For Director David Fincher’s latest film Mank — now available on Netflix — he’s teamed up once again with his long-time collaborator, supervising sound editor Ren Klyce. Here, Klyce shares details on creating an ‘old Hollywood’ feel by working in mono, adding patina layers of analog equipment hiss and natural ‘theater’ reverb, and creating a special filter modeled after the original Citizen Kane .
Fight Club, Se7en, The Game, The Girl with the Dragon Tattoo, Zodiac, Mindhunter, House of Cards, Panic Room, and the list goes on — these are just some of the amazing projects that Director David Fincher and supervising sound editor Ren Klyce have worked on together.
One of the hallmarks of Fincher’s films is the attention to detail, and Klyce is an apposite candidate to fill that bill sonically. The seven-time Oscar-nominated sound supervisor/sound designer is never short of creative ideas and solutions, as he demonstrates most recently on Mank.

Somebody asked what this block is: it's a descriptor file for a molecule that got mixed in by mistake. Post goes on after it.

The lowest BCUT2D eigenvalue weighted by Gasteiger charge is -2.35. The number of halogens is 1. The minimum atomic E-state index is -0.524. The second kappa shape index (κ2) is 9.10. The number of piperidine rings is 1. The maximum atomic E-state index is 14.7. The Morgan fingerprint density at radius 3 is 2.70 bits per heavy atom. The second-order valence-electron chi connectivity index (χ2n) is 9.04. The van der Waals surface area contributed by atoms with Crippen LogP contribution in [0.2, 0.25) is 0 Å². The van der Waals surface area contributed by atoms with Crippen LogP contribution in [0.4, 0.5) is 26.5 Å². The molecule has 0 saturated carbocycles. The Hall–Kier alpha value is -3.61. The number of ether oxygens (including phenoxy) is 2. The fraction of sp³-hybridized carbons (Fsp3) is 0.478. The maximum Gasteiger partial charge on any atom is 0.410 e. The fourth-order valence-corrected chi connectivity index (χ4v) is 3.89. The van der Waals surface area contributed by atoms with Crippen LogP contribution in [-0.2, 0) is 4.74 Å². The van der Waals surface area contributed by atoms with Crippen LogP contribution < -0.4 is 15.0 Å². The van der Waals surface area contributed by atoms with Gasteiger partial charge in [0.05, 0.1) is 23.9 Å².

Mank is a biographical drama on how Citizen Kane came to be, who the writers were (Herman J. Mankiewicz and Orson Welles), and what the extent of their collaboration was on the film.
Fincher wanted Mank to have an ‘old Hollywood’ feel, so Klyce comes up with a multi-step sonic patina process that includes running the mix through a filter modeled after the sonic shape of the original Citizen Kane film, adding layers of analog film equipment noise and hiss, and adding in natural reverb created by playing the final mix back on a scoring stage and capturing the room bounce.
Here, Klyce shares enlightening and amusing details on how they achieved that patina, the important role of Foley, orchestrating sound effects and music, and so much more!